After a heavy year with multiple waves of layoffs across the tech industry, Chris Jimenez talks about how engineers can learn from their personal experience and better navigate the current landscape.
Significant waves of layoffs have been a near constant across the tech industry this year. Although these have been difficult for everyone involved, there are at least some lessons to be learned when going through this process.
Ahead of his talk at LeadDev Berlin, director of platform engineering at Zenjob, Chris Jimenez (CJ), talked to LeadDev's Scott Carey (SC) about how to deal with layoffs in your team. The below conversation has been edited for clarity and brevity. Chris’s full talk will be delivered at LeadDev Berlin on December 6.
SC: Hi Chris, what will you be speaking about at LeadDev Berlin?
CJ: I’ll be speaking about layoffs, which has been an unfortunate “trending” topic in the last year or so.
I’ve learned a lot about layoffs through my experiences, whether that was being part of one, or running a round of redundancies. So my talk will try to help others who have been through layoffs by covering different incidents I’ve been through, my involvement in them, and what I took away from them.
SC: What's one of the biggest lessons you've learned throughout your career about how to manage a period of widespread layoffs?
CJ: As a manager who is handling layoffs in their team, I think it's definitely your responsibility to demand clarity from those senior to you. It’s also important to provide clarity to your team, even if it's hard.
Ensure that you have enough information to handle any questions from your direct reports and that you are able to help them understand the most important aspects. This is also useful when it comes to figuring out what comes next, so you can work with your team to manage that.
If you’re someone who has been laid off – and this is something that I struggled with when this happened to me – understanding the “why” can be difficult. I think it's really important to emphasize that maybe there's not a good answer to that “why”. Coming to the realization that this isn’t a personal attack on you and that a company doesn’t define you – that you will continue on – is important, but may take a while to come to terms with.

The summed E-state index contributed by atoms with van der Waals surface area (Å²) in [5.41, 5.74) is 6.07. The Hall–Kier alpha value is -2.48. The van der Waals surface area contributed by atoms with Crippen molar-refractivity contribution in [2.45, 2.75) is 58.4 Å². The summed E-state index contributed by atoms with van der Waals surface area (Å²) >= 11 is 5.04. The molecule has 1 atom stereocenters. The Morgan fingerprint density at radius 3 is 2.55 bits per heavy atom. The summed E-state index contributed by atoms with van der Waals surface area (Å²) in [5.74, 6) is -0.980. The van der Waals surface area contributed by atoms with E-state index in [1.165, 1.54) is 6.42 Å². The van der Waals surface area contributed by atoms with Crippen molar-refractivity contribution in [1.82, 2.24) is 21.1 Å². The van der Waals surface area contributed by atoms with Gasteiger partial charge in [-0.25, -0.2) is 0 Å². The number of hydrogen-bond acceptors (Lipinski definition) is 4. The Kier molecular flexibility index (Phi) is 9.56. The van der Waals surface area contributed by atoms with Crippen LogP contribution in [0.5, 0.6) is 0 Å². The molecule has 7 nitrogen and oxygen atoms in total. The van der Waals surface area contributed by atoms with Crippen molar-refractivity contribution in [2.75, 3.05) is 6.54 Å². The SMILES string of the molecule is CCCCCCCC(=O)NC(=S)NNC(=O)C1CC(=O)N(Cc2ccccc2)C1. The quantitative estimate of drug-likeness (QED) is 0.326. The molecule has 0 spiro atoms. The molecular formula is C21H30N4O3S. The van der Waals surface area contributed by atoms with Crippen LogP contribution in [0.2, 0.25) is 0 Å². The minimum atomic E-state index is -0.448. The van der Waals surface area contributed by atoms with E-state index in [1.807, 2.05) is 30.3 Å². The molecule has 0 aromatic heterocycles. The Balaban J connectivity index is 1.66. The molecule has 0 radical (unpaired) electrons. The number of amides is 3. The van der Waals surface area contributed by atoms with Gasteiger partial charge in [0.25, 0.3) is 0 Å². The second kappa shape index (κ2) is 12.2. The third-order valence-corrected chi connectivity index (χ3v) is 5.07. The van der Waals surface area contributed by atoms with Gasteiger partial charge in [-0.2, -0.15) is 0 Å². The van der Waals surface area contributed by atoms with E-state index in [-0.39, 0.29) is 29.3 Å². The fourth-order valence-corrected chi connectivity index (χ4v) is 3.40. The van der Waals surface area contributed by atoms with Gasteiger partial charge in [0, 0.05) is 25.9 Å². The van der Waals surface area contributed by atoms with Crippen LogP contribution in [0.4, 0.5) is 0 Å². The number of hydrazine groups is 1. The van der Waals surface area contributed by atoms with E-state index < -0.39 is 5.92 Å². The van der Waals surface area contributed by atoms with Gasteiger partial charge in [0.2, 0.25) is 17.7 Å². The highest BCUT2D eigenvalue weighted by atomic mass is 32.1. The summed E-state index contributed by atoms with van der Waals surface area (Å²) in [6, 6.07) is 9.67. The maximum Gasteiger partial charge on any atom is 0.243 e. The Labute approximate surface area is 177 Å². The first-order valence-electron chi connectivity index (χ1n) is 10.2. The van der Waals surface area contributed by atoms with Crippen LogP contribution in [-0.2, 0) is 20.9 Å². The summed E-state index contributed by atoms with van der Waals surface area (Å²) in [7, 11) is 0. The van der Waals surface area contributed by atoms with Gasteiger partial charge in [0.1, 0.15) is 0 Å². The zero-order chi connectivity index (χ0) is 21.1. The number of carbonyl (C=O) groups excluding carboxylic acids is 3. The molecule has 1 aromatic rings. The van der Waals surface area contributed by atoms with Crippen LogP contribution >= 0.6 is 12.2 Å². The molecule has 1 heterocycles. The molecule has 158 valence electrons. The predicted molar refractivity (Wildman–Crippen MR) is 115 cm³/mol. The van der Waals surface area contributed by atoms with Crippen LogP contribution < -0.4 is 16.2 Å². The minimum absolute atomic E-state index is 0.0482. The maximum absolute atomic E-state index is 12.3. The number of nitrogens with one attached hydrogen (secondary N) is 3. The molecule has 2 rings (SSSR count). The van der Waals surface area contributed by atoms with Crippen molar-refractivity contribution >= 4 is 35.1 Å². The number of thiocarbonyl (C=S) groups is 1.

For me, I think my personal experience of having lived through a layoff has really helped me to manage these situations for my own reports. Especially because I had a really, really bad experience of being laid off 10 years ago. I was able to use that lived understanding to subsequently manage those same elements that negatively affected me and stop them from happening to people in my own team.
It's a complicated topic and I think most managers aren’t trained for a lot of it. It can just feel like a huge bomb exploded in the company and everyone is running around. For these reasons, I think it's definitely worth trying to talk about it a bit more.
SC: Do you have a framework for managing during times of mass layoffs?
CJ: I think clarity is the main thing. Try to reach for the most clarity at the earliest point possible. If you’re an engineering manager, reflect on yourself. Ask where this situation puts you. Have the layoffs changed your degree of involvement in the company? Do you even still believe in this company?
Once you’ve become clear on where you stand, you need to work with others to help them arrive at the same point of clarity as you. A lot of people will be looking to you for answers on why the team was affected, or perhaps why they weren’t affected. Extending that support to others is super important.
Try to re-establish team dynamics as quickly as you can. There’ll always be bumps in the road, but getting the team to a better state is important. Continue your 1:1s, try to get back on top of your “business-as-usual” projects, and endeavor to bring back the sense of a working team. If you can, after a month or a couple of weeks, offer a longer-term vision for the team.
Another thing I think is super important is making room for the team to deliver. Make sure that there’s some sort of movement or wins along the way.
SC: What do you hope the audience will take away after your talk?
CJ: I hope they’ll come away from the talk a tiny bit more ready for the situation if it does happen to them. If there is someone who is going through the same thing right now, I hope that they are able to learn more about what this means for them and how to manage the influx of feelings they must have. They’ll have a bit more technical knowledge, but also a deeper understanding of the motions of what happens afterward.